Welcome to the CRRA ~
Conserving Constantia’s rural and cultural landscape for all.
Promoting and safeguarding the interests of ratepayers and residents.
NOTICE OF THE 70th ANNUAL GENERAL MEETING
Notice is hereby given that the 70th Annual General Meeting of Members of the Constantia Ratepayers’ and Residents’ Association will be held on Tuesday 24th November at (5:30 for) 6:00pm at Groot Constantia Wine Tasting & Sales venue, Constantia.
Refreshments will be served after the formal proceedings
Things happening in the Valley!
CITY OF CAPE TOWN
What residents need to know about registration and inspections of alternative water systems
The City of Cape Town’s Water and Sanitation Department is currently running a programme inspecting boreholes and well-points that will continue until the end of June 2021. Compliance requirements are in place to safeguard drinking water quality in the general network, and ensure sustainable use of groundwater. Read more below:
Private boreholes and well-points have become much more common in recent years due to our experience with drought. While groundwater is a useful resource that can be used for a range of purposes, offsetting demand on the drinking water supply, it is important that alternative water supply systems are safely installed. If these water sources are incorrectly connected to the shared water supply system, it could lead to a negative impact on human health.
‘The City thanks residents who tapped into groundwater resources as part of the broader effort to offset reliance on the potable supply during the extreme scarcity during the drought. It is, however, critical that alternative water installations do not contaminate the drinking water supply, and that this finite resource does not become depleted.
‘The City is supporting these objectives by conducting city-wide inspections at properties with registered well-points and boreholes, to ensure that alternative water supply systems have been safely installed in accordance with the City’s Water By-Laws, SANS codes of practice and the City’s guidelines for the installation of alternative water systems. If these installations are not compliant, and/or the correct backflow prevention device has not been installed, it can result in untreated water contaminating the municipal drinking water supply, resulting in water quality incidents and related health risks,’ said the City’s Mayoral Committee Member for Water and Waste, Alderman Xanthea Limberg.
The National Department of Water and Sanitation (NDWS) is the custodian of groundwater resources, and residents who wish to take water from an underground water resource are advised that National Legislation (the National Water Act) applies. If they are unclear on these regulations, we recommend that they please contact the regional office of the National Department of Water and Sanitation (NDWS) for guidance on applicable authorisations.
The NDWS has gazetted a notice requiring that all borehole and well-point water use is to be metered, and for this information to be submitted to the National Department of Water and Sanitation via email@example.com on a regular basis. This will assist DWS in ensuring this water source is used sustainably. The City is not the custodian of the resource and does not have authority to enforce the requirements, but supports regulations that protect this finite resource and the health and safety of residents.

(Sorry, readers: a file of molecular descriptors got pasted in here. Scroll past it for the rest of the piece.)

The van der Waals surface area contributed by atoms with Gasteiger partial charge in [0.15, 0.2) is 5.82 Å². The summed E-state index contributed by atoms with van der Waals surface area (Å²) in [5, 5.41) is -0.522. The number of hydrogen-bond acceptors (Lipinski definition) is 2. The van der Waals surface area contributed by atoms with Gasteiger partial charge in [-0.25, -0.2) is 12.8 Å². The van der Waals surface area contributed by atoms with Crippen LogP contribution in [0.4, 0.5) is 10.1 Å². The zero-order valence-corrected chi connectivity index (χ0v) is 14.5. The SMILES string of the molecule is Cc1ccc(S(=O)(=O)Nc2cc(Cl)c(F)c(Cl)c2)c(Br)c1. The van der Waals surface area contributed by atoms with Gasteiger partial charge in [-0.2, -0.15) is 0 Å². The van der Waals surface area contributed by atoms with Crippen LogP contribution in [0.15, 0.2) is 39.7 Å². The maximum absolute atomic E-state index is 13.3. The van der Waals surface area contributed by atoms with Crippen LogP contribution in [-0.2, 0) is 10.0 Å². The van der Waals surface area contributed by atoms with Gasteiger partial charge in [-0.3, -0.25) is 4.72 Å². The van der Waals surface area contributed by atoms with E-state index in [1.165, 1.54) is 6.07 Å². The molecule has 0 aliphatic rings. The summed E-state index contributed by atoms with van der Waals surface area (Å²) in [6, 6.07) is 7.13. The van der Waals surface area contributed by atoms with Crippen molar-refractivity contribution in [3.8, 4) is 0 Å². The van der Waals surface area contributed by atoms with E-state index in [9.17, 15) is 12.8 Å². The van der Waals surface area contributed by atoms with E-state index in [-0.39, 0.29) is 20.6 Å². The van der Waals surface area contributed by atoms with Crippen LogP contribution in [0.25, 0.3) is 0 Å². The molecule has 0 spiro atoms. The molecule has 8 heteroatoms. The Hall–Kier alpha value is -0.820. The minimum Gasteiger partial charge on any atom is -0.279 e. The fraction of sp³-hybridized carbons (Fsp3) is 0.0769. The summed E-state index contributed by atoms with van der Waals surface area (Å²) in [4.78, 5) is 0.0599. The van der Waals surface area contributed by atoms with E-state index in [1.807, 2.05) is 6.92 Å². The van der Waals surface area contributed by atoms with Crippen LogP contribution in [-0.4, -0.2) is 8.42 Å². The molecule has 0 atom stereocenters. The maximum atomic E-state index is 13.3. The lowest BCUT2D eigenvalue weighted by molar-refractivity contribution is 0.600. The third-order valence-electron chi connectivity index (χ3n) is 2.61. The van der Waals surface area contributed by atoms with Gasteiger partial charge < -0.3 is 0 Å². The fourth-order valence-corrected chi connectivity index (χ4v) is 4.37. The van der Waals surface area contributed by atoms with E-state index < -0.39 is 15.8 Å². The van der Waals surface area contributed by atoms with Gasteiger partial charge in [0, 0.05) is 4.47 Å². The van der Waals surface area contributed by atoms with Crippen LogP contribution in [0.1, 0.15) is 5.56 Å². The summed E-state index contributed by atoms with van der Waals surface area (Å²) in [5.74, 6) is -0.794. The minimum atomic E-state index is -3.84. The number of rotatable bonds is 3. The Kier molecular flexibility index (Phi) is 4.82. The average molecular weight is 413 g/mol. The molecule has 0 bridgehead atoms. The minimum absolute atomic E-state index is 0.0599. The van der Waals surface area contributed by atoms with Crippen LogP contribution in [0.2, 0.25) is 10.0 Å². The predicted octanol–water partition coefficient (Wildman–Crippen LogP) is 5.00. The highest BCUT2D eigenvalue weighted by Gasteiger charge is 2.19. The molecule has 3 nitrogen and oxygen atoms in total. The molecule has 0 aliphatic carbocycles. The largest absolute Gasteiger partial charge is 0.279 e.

Inspections in terms of City by-laws started in October 2018 and should be completed by the end of June 2021.
‘Once the installation has been verified to be compliant by the Water Inspector, he or she will issue the owner with a Certificate of Approval (COA) which is signed by both parties. The original copy will be handed to the homeowner,’ said Alderman Limberg.
Homeowners can verify the water inspector’s identification and request that the inspector produce his or her City ID card, which includes their contact details as well as the contact details of the Supervisor and/or Manager.
Residents who would like more information on alternative water sources and the rules and regulations which apply are advised to consult the following documents:
· Water By-law at www.capetown.gov.za/waterregulations
· Guidelines for the Installations of Alternative Water Systems
· Summary Guide to Alternative Water Installations
· Risks of Groundwater Quality Pamphlet
Issued by: Media Office, City of Cape Town ... See MoreSee Less
City encourages residents to complete online Baboon Questionnaire
The City of Cape Town encourages residents living in baboon-affected neighbourhoods to complete the online Baboon Questionnaire. The closing date for participation is Monday, 8 March 2021. Read more below:
The questionnaire has been, and is still available online at: bit.ly/CCTBaboons.
Cape Town is well known for its chacma baboons. Many of our residential areas are near natural environments where these baboons thrive. Some of the troops keep their distance from humans, while others sometimes venture into the urban environment, and residential neighbourhoods.